Business Process Re-engineering (BPR) represents a well-defined way to realize the potential benefits of information technology. Many U.S. corporations significantly improved their business performance in the 1990s after re-engineering their core processes. Hammer and Champy6 assert that re-engineering "capitalizes on the same characteristics that have traditionally made Americans such great business innovators: individualism, self-reliance, a willingness to accept risk, and propensity for change" and "fits America's penchant for innovation, change, and focusing on tomorrow rather than yesterday." The prevailing business culture in the U.S. undoubtedly encouraged the rapid and radical changes prescribed with BPR. However, America's egalitarianism and individualism also created a need for strong-armed leadership to complete BPR projects successfully and explicit incentives to facilitate teamwork.
The influence of the American culture on BPR raises questions about the worldwide application of re-engineering and other types of IT-enabled organizational change. Both the characteristics of re-engineering and the information systems (IS) that are implemented when processes are re-engineered may be affected by international and cross-cultural differences since transfers of both management technologies (like BPR) and information technologies are complicated by human factors.10 Technology transfers are more likely to succeed if it is understood how the donor and recipient contexts differ, and how those differences might influence the technology transfer.
This article develops such an understanding internationally by reporting on 12 BPR initiatives in six countries with differing cultural profiles. We first discuss the concept of national or societal culture and outline our comparative research approach. We then summarize how and why specific dimensions of culture influence both IT-enabled organizational change and the accompanying types of IS before considering the implications of our findings. In this way we address some of the issues identified in Martinsons and Davison.11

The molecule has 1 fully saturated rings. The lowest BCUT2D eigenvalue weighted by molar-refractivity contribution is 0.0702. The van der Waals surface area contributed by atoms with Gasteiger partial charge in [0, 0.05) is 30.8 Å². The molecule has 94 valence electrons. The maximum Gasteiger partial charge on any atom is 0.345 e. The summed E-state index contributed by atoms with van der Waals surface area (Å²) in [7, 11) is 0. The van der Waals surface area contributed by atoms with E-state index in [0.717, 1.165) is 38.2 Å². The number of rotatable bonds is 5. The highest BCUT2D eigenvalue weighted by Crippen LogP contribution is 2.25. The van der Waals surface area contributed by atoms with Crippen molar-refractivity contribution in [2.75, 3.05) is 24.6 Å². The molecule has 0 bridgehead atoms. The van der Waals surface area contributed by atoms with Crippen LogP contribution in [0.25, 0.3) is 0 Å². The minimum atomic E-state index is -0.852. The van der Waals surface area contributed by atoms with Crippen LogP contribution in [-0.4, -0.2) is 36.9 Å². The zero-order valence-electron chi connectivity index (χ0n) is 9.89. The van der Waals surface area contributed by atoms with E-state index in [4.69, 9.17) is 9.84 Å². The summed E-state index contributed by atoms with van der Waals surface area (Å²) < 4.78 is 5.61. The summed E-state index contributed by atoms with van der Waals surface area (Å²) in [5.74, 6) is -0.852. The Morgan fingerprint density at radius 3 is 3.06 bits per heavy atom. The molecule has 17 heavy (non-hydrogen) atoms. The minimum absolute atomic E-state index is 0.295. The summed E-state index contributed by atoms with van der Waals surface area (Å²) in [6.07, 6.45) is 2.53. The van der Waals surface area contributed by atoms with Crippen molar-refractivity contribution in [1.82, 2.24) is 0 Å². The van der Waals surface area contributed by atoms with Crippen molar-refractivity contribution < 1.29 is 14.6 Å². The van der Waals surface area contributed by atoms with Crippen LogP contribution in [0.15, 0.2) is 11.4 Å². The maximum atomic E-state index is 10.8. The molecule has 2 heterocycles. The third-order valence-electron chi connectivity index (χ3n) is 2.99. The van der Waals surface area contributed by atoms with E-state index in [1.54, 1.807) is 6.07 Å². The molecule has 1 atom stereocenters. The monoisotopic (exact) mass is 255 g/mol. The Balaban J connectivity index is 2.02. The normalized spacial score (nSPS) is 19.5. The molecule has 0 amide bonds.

Culture is a "collective programming of the mind" that distinguishes not only societies (or nations) but also industries, professions, and organizations. At the national level, Hofstede8 delineated four dimensions of culture: power distance (PD), uncertainty avoidance (UA), masculinity (MAS), and individualism (IND). The Chinese Cultural Connection2 subsequently identified a fifth dimension which reflects the short versus long term orientation (STO/LTO) of a society. Societies can thus be clustered using the five dimensions that are described in Table 1 and discussed further in Hofstede.8
For example, Anglo societies (including the U.S., Canada and the UK) with their shared mother tongue and British colonial legacy form a tight cluster with low PD scores, fairly high MAS scores, very high IND, and a STO. Chinese societies (including mainland China, Hong Kong, Singapore and Taiwan) represent another distinct cluster, with much higher PD scores, lower MAS scores, much less IND, and a comparatively LTO.
Other dimensions of national culture include low/high context communications,7 monochronic/polychronic time,1 and universalism/particularism.12 However, including more dimensions in our study would have made it overly complex and unmanageable. Therefore, our research design was based on the five dimensions associated with Hofstede.
We deliberately chose to study BPR in six countries with various combinations of cultural values (see Table 2). Within each country, we controlled for industry differences by looking at BPR initiatives in two enterprises a telecom services provider and an IT product manufacturer. The dozen business-level cases enabled us to study BPR cross-culturally. Each case involved a genuine re-engineering project in that it aimed to drastically improve key measures of business performance; focused on cross-functional processes, such as product/service innovation and/or customer relationship management; intended to review these processes thoroughly; and used IT as the primary enabler.